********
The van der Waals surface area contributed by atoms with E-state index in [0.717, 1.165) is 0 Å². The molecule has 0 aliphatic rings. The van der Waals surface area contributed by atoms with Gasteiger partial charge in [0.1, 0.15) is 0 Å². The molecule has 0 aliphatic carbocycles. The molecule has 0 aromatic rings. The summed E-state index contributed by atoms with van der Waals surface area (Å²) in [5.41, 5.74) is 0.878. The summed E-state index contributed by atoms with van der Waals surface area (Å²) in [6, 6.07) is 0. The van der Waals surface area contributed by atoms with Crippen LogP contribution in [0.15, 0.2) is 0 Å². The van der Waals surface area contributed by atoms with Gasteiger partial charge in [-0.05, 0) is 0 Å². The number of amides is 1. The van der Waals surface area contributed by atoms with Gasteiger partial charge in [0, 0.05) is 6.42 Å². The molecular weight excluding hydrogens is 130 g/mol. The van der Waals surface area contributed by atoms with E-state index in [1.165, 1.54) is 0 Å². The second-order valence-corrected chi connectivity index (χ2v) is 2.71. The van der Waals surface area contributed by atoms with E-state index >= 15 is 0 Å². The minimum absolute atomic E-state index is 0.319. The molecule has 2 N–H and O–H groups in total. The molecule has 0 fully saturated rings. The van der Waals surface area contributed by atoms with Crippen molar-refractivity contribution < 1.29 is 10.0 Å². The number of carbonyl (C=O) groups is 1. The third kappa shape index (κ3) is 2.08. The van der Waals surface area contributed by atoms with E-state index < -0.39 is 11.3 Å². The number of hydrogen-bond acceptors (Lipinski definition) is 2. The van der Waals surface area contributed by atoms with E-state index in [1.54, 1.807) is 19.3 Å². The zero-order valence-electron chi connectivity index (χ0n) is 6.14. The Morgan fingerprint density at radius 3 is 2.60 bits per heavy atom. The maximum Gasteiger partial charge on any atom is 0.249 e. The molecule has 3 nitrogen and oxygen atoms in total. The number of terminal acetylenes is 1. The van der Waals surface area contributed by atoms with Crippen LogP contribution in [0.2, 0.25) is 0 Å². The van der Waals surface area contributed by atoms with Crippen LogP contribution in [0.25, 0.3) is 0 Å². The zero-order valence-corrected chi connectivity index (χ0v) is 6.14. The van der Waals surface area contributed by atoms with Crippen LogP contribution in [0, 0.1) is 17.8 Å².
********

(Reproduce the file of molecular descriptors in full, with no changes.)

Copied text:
The van der Waals surface area contributed by atoms with E-state index in [0.717, 1.165) is 0 Å². The molecule has 0 aliphatic rings. The van der Waals surface area contributed by atoms with Gasteiger partial charge in [0.1, 0.15) is 0 Å². The molecule has 0 aliphatic carbocycles. The molecule has 0 aromatic rings. The summed E-state index contributed by atoms with van der Waals surface area (Å²) in [5.41, 5.74) is 0.878. The summed E-state index contributed by atoms with van der Waals surface area (Å²) in [6, 6.07) is 0. The van der Waals surface area contributed by atoms with Crippen LogP contribution in [0.15, 0.2) is 0 Å². The van der Waals surface area contributed by atoms with Gasteiger partial charge in [-0.05, 0) is 0 Å². The number of amides is 1. The van der Waals surface area contributed by atoms with Gasteiger partial charge in [0, 0.05) is 6.42 Å². The molecular weight excluding hydrogens is 130 g/mol. The van der Waals surface area contributed by atoms with E-state index in [1.165, 1.54) is 0 Å². The second-order valence-corrected chi connectivity index (χ2v) is 2.71. The van der Waals surface area contributed by atoms with E-state index >= 15 is 0 Å². The minimum absolute atomic E-state index is 0.319. The molecule has 2 N–H and O–H groups in total. The molecule has 0 fully saturated rings. The van der Waals surface area contributed by atoms with Crippen molar-refractivity contribution < 1.29 is 10.0 Å². The number of carbonyl (C=O) groups is 1. The third kappa shape index (κ3) is 2.08. The van der Waals surface area contributed by atoms with E-state index < -0.39 is 11.3 Å². The number of hydrogen-bond acceptors (Lipinski definition) is 2. The van der Waals surface area contributed by atoms with E-state index in [1.54, 1.807) is 19.3 Å². The zero-order valence-electron chi connectivity index (χ0n) is 6.14. The Morgan fingerprint density at radius 3 is 2.60 bits per heavy atom. The maximum Gasteiger partial charge on any atom is 0.249 e. The molecule has 3 nitrogen and oxygen atoms in total. The number of terminal acetylenes is 1. The van der Waals surface area contributed by atoms with Crippen LogP contribution in [0.2, 0.25) is 0 Å². The van der Waals surface area contributed by atoms with Crippen LogP contribution in [0.25, 0.3) is 0 Å². The zero-order valence-corrected chi connectivity index (χ0v) is 6.14. The van der Waals surface area contributed by atoms with Crippen LogP contribution in [0, 0.1) is 17.8 Å².